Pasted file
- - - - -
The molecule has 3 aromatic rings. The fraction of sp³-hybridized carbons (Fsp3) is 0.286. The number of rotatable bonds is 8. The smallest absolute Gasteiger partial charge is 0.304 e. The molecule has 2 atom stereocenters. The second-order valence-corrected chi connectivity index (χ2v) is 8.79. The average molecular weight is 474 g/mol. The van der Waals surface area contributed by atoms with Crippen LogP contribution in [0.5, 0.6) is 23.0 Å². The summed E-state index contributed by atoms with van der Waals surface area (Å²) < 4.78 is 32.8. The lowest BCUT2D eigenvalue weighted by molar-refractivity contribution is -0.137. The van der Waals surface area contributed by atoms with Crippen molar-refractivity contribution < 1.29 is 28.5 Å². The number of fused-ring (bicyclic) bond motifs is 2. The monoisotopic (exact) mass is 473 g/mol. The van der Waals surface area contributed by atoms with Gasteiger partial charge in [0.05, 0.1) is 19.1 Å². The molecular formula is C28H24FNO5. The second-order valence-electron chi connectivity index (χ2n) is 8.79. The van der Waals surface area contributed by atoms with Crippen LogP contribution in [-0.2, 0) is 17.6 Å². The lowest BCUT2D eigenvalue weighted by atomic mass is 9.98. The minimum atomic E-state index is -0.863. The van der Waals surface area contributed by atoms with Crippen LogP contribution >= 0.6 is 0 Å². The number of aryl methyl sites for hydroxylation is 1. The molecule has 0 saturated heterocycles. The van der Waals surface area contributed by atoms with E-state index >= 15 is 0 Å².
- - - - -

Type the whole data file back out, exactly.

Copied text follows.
The molecule has 3 aromatic rings. The fraction of sp³-hybridized carbons (Fsp3) is 0.286. The number of rotatable bonds is 8. The smallest absolute Gasteiger partial charge is 0.304 e. The molecule has 2 atom stereocenters. The second-order valence-corrected chi connectivity index (χ2v) is 8.79. The average molecular weight is 474 g/mol. The van der Waals surface area contributed by atoms with Crippen LogP contribution in [0.5, 0.6) is 23.0 Å². The summed E-state index contributed by atoms with van der Waals surface area (Å²) < 4.78 is 32.8. The lowest BCUT2D eigenvalue weighted by molar-refractivity contribution is -0.137. The van der Waals surface area contributed by atoms with Crippen molar-refractivity contribution < 1.29 is 28.5 Å². The number of fused-ring (bicyclic) bond motifs is 2. The monoisotopic (exact) mass is 473 g/mol. The van der Waals surface area contributed by atoms with Gasteiger partial charge in [0.05, 0.1) is 19.1 Å². The molecular formula is C28H24FNO5. The second-order valence-electron chi connectivity index (χ2n) is 8.79. The van der Waals surface area contributed by atoms with Crippen LogP contribution in [-0.2, 0) is 17.6 Å². The lowest BCUT2D eigenvalue weighted by atomic mass is 9.98. The minimum atomic E-state index is -0.863. The van der Waals surface area contributed by atoms with Crippen LogP contribution >= 0.6 is 0 Å². The number of aryl methyl sites for hydroxylation is 1. The molecule has 0 saturated heterocycles. The van der Waals surface area contributed by atoms with E-state index >= 15 is 0 Å².